• CT scans are of different types. They are used to check for blockages in your heart arteries. A CT coronary angiogram can be done with the use of a dye to check the heart and lung arteries for blockages and other issues.

  • Stress tests
  • Stress tests record how your blood vessels and heart respond to exertion. This information may indicate if your chest pain is related to problems with the heart. Stress tests are of many kinds. A common one involves being asked to walk on a treadmill or pedal a stationary bike while an ECG machine is connected to you. Or a drug may be administered intravenously to stimulate the heart the way exercise does.

  • Coronary catheterization or angiogram
  • This test helps in the identification of individual arteries to the heart that may have become narrowed or blocked. A dye is injected into the arteries of your heart through a thin, long tube called a catheter. The catheter enters your body through an artery either in your wrist or your groin. As the dye wells up in your arteries, the arteries become visible on X-rays as well as video.



5.Treatment of chest pain


Drugs may be used to treat some of the most common causes of chest pain. These include:

Artery relaxers: Nitroglycerin, which is usually taken as a tablet under the tongue, relaxes the heart arteries. This, in turn, allows blood to flow more easily through the narrow spaces. Some medicines for blood pressure also relax and widen blood vessels.

Aspirin: If there is reason to believe your chest pain is heart-related, you'll likely be prescribed aspirin.

Thrombolytic drugs: These clot-busting drugs are reserved for heart attacks. They work to dissolve clots that are blocking blood flow to the heart muscle.

Blood thinners: In case of a clot in an artery feeding the heart or lungs, these drugs that inhibit blood clotting may be required to prevent further clotting from occurring.

Acid-suppressing medications: If the chest pain is caused by the splashing of stomach acid into the oesophagus, these medications that reduce the quantity of acid in the stomach will be needed.

Antidepressants: In case of panic attacks, antidepressants may be recommended to aid in the control of your symptoms. Psychological care, such as cognitive behavioural therapy (CBT), may also be prescribed.



6.Surgery and other procedures

Angioplasty and stent placement

If it is a blockage in an artery feeding your heart that is causing your chest pain, a catheter with a balloon at the end can be inserted into a large blood vessel in your groin, and threaded up to the blockage. The balloon tip will be inflated to widen the artery, then deflated, and the catheter removed. Most often, a small wire mesh tube called a stent is placed on the outside of the balloon tip of the catheter. Upon expansion, the stent locks into place, keeping the artery open.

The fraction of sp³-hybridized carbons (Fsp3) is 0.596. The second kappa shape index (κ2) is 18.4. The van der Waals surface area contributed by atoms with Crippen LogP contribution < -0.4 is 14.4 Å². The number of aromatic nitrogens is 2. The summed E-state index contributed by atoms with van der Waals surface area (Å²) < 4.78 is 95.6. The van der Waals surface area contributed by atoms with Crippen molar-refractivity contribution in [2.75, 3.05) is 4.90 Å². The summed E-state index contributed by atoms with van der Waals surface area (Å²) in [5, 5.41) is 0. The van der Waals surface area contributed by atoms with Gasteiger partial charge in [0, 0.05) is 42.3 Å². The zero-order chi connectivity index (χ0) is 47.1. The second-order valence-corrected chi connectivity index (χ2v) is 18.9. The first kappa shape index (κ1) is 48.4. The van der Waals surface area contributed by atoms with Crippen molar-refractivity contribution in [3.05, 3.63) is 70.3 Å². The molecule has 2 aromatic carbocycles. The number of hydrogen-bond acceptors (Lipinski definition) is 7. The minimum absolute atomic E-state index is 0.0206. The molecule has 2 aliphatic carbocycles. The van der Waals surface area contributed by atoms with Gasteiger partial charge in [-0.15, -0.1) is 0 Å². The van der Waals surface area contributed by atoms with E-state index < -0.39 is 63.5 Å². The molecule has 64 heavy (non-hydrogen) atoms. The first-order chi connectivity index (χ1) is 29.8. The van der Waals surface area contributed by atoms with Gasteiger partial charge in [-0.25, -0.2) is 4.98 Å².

Bypass surgery


In this procedure, a blood vessel from another part of your body is grafted to create an alternative route for blood to go around or bypass the blocked artery.

Lung reinflation

In case of a collapsed lung, a tube can be inserted into the chest to reinflate it.



7.Chest Pain FAQs: All your concerns addressed

Q. Is a person experiencing chest pain having a heart attack?

  1. According to the NCHS, only around 13% of all emergency room visits for chest pain result in a diagnosis of a serious heart-related problem. Half of all cases of chest pain are diagnosed non-cardiac, i.e., not related to the heart, and include primarily gastroesophageal disorders, i.e. disorders of the digestive tract, such as gastroesophageal reflux disease or GERD. Chest pain may also arise from issues in the organs present in the chest cavity, or even issues with the chest wall or other parts of the chest. Problems with organs close to the chest, such as the gallbladder or stomach, may also result in chest pain. Another possible cause is anxiety.

Q. What is angina?

  1. Angina is often likened to producing a squeezing sensation, tightness, or pressure in the chest region of the body. The discomfort or pain may also radiate out into the shoulders, arms, back, neck, and even as far as the jaw. In women, chest pain may be accompanied by nausea, vomiting, shortness of breath, abdominal pain, etc. While angina is not a disease in itself, it is a symptom of underlying heart disease.

Q. What is the outlook for people with chest pain?

  1. Chest pain caused by many common conditions can be treated and resolved. These include acid reflux, asthma, anxiety attacks or related disorders. Having said that, chest pain can also be a symptom of certain life-threatening conditions. It is, therefore, not just important, but crucial, to seek immediate medical attention in case you think you may be experiencing a heart attack or another severe heart problem. Once a diagnosis is made, treatments will be prescribed to aid you in the management of your condition.



10.Stories of Hope

Hear from our Doctors

Hear from our Patients

Request an appointment